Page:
Andrew Luck prefers designing projects to rebuilding them.
Perhaps that's why the No. 1 draft pick with the architectural degree threw out Indy's long-term blueprint and devised his own creation.
By ignoring the traditional learning curve for rookie quarterbacks, he's flipped the discussion in Indianapolis from hopeful futures to immediate playoff possibilities faster than anyone could have anticipated.
"I think a big thing for us is realizing you are a rookie, that doesn't mean you have to play as a rookie," Luck said after rallying the Colts to yet another win. "You don't have that excuse. This team needs us, the rookies to perform well and perform well now, and I think guys have taken that to heart."
The Colts have passed that test easily.
In seven weeks, Indy (4-3) has doubled its victory total from last season, ended a 10-game road losing streak and has local fans talking about playoffs in the city that made that single word famous thanks to Jim Mora.
Yes, it's early, and, yes, these are still the Colts who have 13 rookies and first-year players on their active roster, but success wasn't supposed to come this quickly.
When the Colts released Peyton Manning in March, allowed three other players to leave in free agency, watched longtime right tackle Ryan Diem retire and then made a series of cost-cutting moves — leaving Indy looking nothing like the team that won a record 115 regular-season games in the past decade — team owner Jim Irsay urged fans to be patient as the Colts rebuilt.
To the delight of everyone, including Irsay, veterans, rookies and coaches all refused to heed the advice. Instead, they've grown up.
"To have this many (rookies) in major roles I think is incredible," said interim coach and offensive coordinator Bruce Arians, a 20-year assistant in the NFL. "It's a testament to (general manager) Ryan (Grigson) and the scouting staff for getting the right guys, and the coaches for picking the right guys. It's a credit to those guys for being in tune. The veterans have taken those young guys and have shown them how to do it in the locker room, on the field and off the field."
Luck, of course, generates the most attention because he was billed as the NFL's next big thing since 2010 and was the No. 1 overall draft pick in April. He's on pace for a record-setting season and has already won one more game — and one more road game — than Manning did as a rookie in 1998.
But he's certainly gotten plenty of help from his rookie class.
Second-round pick Coby Fleener has 21 receptions for 222 yards and is becoming a better blocker. Third-round pick Dwayne Allen caught four passes for 56 yards in Sunday's latest victory at Tennessee, and has emerged as a key outlet for Luck over the middle. The Colts' other third-round pick, T.Y. Hilton, had 113 yards receiving in a Week 2 win over Minnesota and hauled in five passes Sunday against the Titans.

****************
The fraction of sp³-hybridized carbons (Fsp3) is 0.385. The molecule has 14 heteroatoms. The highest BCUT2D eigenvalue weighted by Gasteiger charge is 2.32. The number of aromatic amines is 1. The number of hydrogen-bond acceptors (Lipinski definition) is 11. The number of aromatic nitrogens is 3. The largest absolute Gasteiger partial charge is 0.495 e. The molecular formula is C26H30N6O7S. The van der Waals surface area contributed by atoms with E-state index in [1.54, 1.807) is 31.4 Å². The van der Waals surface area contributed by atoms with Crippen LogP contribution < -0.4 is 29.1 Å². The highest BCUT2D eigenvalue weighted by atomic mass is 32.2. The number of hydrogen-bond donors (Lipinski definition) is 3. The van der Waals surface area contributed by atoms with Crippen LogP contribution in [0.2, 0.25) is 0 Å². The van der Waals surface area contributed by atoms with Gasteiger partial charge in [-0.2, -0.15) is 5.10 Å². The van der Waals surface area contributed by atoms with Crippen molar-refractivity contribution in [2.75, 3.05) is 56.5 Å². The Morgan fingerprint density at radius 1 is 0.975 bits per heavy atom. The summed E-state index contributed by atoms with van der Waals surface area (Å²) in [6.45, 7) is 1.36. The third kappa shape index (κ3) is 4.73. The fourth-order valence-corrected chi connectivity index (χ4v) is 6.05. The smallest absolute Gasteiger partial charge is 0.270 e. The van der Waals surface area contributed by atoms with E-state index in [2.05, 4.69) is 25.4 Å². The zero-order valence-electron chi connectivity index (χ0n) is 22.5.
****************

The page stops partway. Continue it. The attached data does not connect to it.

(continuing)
And then there is Sunday's rock star, fifth-round pick Vick Ballard, who caught a screen pass from Luck, turned up the left sideline and made a twisting, 4½-yard Olympic dive into the end zone to give the Colts their first road win since Dec. 26, 2010 — 19-13 in overtime.
It's not the first time the Mississippi State alum tried the move.
He fumbled at the goal line against Arkansas during his junior season and failed to get across the goal line last year against Auburn. This time, without actually knowing it, he made the play of the day.
"I wasn't sure, so I just hopped up and threw my hands up," he said, drawing laughter over his veteran move.
Things haven't gone perfectly for the Colts' newcomers.
Luck has thrown the same number of touchdowns as interceptions (eight), and Allen nearly lost a fumble at the Indy 28 with 18 seconds left in regulation Sunday — a play that might have cost them the Colts had it not been blown dead. On Monday, Arians called on Allen to be more careful protecting the ball in that kind of situation.
But overall, the early reviews show this has been Indy's most productive rookie crop in years.
It was all part of the design to surround Luck with some young teammates who could get in sync with him quickly, plus a few cagey veterans such as receiver Reggie Wayne and center Samson Satele. The Colts have a roster full of players eager to win.
"They've been thrown into the fire early and they've responded tremendously," seven-time Pro Bowler Dwight Freeney said. "Their performance has been continuous from college to the workouts to here, and they can only get better."
That's what the Colts expect now.
"There's so many guys that have a ceiling that's way up there," Arians said. "As long as they keep striving to get better, there's no telling how good this class could be."
NOTES: On Monday, head coach Chuck Pagano made his first trip to the team facility since being diagnosed with a form of leukemia on Sept. 26. Arians said Pagano listened to the assistants during a staff meeting and was sent home when he became fatigued. Pagano was not expected to be back at team headquarters this soon. ... Arians said the team was still awaiting results of tests on Fleener's injured left shoulder, which kept him out of the game for most of the third quarter. ... Cornerback Vontae Davis had an MRI on his left knee, but Arians didn't have those results, either. Davis left 3 minutes into the game and did not return. ... The Colts are hoping to get outside linebacker Robert Mathis and defensive end Fili Moala back this week. Both have missed three straight games with knee injuries.
Online: http://pro32.ap.org/poll and http://twitter.com/AP_NFL